- Out of 400 estimated homegrown extremists only 54 have been prosecuted
- CPS is now in the process of taking action against 30 further people
- Ministers and experts want Government to do more to track jihadis in UK
- Last week UK jihadi found to be working at hospital after return from Syria
Britain’s border control has been slammed as a ‘shambles’ as it is revealed that only one in eight homegrown extremists are prosecuted on their return to the UK.
The Government has been criticised by ministers and security experts as Home Office figures show that out of the 400 Britons estimated to have joined terrorist groups in Syria and Iraq – just 54 have been convicted, reports the Sunday Telegraph.
Government officials have been accused of having no idea how many extremists come and go from the country, with some faking their own deaths or taking up false identities to throw the authorities off their trail.
Criticism: Britain’s border control has been slammed as a ‘shambles’ as Home Office figures reveal that out of 400 homegrown jihadists fighting in Syria and Iraq – just 54 have been prosecuted (file photo)
The Crown Prosecution Service is now in the process of prosecuting a further 13 cases which involve 30 people accused of terror crimes.
Figures were released by Home Office spokesman in the House of Lords, Lord Keen of Elie after a parliamentary question.
Professor Anthony Glees, head of the University of Buckingham’s Centre for Security and Intelligence Studies, said the figures were concerning.
He told the Sunday Telegraph: ‘The hundreds of British citizens who have gone to Syria are highly dangerous; the fact so few are being prosecuted when they return is clearly very unsatisfactory and will be very alarming to many people.’
Professor Glees demanded that the British people be told why so many extremists are not behind bars and claimed that they had ‘gone off radar’ while our security forces ‘play catch up’.
Jihad: Londoner Gianluca Tomaselli, 27, (pictured) allegedly travelled to Syria in 2013 to become a fighter
Experts say there are many ways for jihadists to get in and out of the country, whether its via buses or ferry crossings, and that the government should not be lulled into a ‘false sense of security’ by the fact that we live on an island.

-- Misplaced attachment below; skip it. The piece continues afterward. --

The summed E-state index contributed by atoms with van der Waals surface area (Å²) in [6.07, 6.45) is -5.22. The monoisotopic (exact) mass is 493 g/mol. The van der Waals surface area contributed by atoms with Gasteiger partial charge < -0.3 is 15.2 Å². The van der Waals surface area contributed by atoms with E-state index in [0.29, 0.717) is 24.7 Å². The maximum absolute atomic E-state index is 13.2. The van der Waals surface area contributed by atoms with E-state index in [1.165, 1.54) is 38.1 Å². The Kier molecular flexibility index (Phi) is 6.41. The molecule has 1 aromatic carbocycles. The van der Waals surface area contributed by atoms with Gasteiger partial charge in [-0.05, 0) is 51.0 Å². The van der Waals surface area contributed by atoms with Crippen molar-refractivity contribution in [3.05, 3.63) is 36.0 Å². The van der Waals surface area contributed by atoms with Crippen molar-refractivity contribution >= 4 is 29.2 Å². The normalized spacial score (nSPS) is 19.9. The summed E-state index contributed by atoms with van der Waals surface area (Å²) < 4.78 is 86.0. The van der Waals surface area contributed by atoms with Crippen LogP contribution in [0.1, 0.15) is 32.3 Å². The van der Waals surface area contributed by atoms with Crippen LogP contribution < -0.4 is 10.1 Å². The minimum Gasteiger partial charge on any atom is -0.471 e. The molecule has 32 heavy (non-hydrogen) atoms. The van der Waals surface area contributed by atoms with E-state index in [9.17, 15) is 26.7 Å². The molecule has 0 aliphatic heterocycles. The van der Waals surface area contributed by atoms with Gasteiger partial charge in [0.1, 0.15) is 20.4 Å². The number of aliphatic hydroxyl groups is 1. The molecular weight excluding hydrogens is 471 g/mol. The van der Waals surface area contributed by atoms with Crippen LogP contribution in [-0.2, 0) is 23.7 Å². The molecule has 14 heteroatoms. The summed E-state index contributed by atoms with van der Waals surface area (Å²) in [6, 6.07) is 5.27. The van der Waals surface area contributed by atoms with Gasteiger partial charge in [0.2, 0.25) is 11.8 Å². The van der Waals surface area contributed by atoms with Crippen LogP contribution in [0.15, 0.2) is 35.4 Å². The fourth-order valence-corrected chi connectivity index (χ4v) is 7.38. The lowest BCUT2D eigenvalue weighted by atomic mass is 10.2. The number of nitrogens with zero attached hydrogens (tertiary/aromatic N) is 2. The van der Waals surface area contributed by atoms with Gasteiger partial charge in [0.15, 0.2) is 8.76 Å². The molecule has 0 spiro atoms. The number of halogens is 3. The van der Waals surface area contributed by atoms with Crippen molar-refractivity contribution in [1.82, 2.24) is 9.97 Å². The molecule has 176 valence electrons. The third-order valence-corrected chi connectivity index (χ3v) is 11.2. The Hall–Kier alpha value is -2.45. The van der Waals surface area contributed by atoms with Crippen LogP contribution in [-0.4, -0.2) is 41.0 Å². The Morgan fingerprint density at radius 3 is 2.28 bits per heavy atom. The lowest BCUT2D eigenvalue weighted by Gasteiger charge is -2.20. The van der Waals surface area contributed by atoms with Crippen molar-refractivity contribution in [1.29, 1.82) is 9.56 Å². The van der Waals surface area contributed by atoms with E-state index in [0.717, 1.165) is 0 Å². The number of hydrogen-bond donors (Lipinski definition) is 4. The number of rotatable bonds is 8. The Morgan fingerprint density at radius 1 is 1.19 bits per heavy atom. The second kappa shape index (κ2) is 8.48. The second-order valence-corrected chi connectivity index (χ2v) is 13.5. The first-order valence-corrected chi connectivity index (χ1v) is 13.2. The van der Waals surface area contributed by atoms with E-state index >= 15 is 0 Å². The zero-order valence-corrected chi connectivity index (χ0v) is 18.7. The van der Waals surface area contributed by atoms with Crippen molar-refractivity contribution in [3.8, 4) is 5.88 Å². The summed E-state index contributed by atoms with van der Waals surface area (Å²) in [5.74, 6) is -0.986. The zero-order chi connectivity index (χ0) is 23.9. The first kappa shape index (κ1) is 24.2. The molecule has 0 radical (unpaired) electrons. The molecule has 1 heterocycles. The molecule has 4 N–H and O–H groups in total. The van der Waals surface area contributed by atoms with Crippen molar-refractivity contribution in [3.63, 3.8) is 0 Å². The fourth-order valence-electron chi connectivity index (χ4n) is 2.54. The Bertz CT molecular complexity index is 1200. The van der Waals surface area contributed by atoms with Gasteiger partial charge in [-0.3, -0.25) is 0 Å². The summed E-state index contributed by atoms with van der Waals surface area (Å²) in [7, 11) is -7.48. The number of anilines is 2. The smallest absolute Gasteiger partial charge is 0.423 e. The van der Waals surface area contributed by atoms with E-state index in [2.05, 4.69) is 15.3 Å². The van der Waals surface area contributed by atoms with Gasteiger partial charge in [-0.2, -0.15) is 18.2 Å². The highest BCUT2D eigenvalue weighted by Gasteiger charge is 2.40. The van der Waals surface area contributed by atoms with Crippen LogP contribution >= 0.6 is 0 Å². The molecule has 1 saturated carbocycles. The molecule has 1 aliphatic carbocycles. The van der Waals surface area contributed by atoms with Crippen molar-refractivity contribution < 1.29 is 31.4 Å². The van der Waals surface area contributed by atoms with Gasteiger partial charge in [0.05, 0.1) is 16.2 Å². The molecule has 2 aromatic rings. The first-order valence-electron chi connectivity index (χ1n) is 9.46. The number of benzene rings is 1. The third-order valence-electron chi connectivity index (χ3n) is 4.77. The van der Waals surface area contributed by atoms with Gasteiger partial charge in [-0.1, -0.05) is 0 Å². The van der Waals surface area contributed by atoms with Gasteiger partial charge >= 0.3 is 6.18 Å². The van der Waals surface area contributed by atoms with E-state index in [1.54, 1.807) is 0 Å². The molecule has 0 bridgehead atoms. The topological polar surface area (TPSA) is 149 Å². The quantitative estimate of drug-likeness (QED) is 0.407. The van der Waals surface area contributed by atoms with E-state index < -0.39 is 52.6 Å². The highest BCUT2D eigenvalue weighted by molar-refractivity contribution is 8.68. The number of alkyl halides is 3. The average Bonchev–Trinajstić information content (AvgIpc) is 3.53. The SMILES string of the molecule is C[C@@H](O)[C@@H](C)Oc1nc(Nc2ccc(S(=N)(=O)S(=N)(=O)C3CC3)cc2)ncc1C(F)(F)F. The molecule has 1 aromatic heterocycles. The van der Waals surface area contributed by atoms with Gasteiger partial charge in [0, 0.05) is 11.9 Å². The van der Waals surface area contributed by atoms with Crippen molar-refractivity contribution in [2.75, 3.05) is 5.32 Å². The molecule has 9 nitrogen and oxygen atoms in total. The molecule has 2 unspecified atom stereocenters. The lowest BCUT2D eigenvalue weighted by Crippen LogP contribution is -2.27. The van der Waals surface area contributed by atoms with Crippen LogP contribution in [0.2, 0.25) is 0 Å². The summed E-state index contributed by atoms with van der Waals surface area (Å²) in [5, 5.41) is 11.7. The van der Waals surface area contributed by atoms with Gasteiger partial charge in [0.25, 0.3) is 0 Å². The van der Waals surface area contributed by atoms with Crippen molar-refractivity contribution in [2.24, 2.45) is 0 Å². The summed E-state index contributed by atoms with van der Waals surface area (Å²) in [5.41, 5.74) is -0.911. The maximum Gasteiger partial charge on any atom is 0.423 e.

Khalid Mahmood, a Labour MP for the Perry Barr district in Birmingham, said not enough was being done by the Home Office.
Mr Mahmood, whose constituency has a high Muslim population, said: ‘It is a shambles. The Government is not on top of this.The real problem is we don’t know who is coming back and where they are coming back from.’
Just last week it was revealed that a British jihadi who had left his family to fight for ISIS in Syria had been working at an NHS hospital after returning to Britain.
Leaked files exposing the terror group’s network of recruits revealed that Muslim convert Gianluca Tomaselli, 27, allegedly travelled to Syria in 2013 to become a fighter.
Despite links to a jihadi faction that encouraged other so-called ‘Lions’ in the UK to take up arms in the Middle East, the father of two has been able to return from the battlefield to a comfortable life in London.
Italian-born Tomaselli, who grew up in north London, is working as a parking attendant at a hospital Whipps Cross Hospital in Leytonstone.
A Home Office spokesman said the Government had a ‘wide range’ of powers to disrupt travel zones and ‘manage the risk’ provided by others returning to the country.
He told the Sunday Telegraph: ‘Everyone who returns from Syria or Iraq can expect to be subject to investigation to determine if they pose a threat and they should be in no doubt we will take the strongest possible action to protect our national security.’
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